Successful workforce development programs are built on a clear understanding of current and future community needs, which can best be obtained through pre-assessment. A community pre-assessment consists of collecting and analyzing data from funders, practitioners and potential beneficiaries to identify the needs of the community that the workforce development program could address.
This blogpost by Social Solutions draws on material from its workforce case studies, specifically the case study of the Milwaukee Area Workforce Investment Board, to discuss the benefits and strategies in effective assessment of community needs before implementation of a workforce development program.
The advantages of pre-assessment of community needs for a workforce development program were identified as the following:
- Enables objective identification of stakeholders’ “true” needs by testing preconceived assumptions through anonymous surveys, focus groups, and in-depth interviews and observations.
- Enables documentation of needs for purposes of making funding applications and building public and political support.
- Facilitates alignment of program strategy, elements and priorities with community needs.
- Ensures buy-in from stakeholders (community members, government representatives, employers, educators, and workers) by involving them in the pre-assessment.
- Nurtures partnerships and builds positive team dynamics by consulting those who will eventually be involved in programming and by using the experience to discover what works, improve dysfunctional relationships, and encourage partners to collaborate and support each other.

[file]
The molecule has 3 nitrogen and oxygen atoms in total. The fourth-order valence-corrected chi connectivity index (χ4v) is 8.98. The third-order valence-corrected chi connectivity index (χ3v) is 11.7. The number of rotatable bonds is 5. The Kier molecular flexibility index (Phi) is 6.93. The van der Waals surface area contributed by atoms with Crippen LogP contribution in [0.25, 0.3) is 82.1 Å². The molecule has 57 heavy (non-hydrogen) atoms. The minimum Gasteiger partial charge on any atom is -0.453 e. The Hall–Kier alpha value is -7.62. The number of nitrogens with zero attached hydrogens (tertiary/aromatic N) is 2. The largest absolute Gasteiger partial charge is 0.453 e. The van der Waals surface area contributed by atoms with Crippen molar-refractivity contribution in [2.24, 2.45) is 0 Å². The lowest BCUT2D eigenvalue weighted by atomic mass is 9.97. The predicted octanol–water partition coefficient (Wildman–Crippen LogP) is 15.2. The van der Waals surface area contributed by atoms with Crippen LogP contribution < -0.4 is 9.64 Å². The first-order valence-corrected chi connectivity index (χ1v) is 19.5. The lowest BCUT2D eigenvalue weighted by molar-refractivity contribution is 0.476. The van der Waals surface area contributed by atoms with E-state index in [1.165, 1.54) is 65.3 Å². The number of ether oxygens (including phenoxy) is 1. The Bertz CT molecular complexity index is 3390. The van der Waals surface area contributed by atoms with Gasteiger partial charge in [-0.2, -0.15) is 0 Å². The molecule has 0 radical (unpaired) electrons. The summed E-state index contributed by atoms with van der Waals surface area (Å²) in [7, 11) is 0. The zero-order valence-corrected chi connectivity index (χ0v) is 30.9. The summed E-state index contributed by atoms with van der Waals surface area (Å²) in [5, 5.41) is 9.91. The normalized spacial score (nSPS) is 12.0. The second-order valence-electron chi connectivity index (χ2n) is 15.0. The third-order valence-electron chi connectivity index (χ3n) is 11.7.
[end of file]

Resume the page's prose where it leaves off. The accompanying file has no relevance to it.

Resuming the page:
The organization identified four effective practices for practitioners to consider when assessing community workforce development needs:
- Recruit a strong assessment team to help design the assessment tool(s), oversee and assist with data collection, and contribute to the analysis and reporting of assessment results.
- Collect both quantitative data including employment, demographic, and economic statistics, and qualitative data about individual experiences and opinions.
- Capture both “insider” and “outsider” perspectives by working with local politicians, educators, business owners, social service providers, and other partners.
- “Dive deep” beyond high-level averages to get at the full range of user experiences, specifically to discover the views and needs of outliers to identify subtle details and experiences that are less obvious than when looking at the average user.
This blogpost would be of interest to practitioners considering implementing training programs in their community that would best address immediate or future community needs.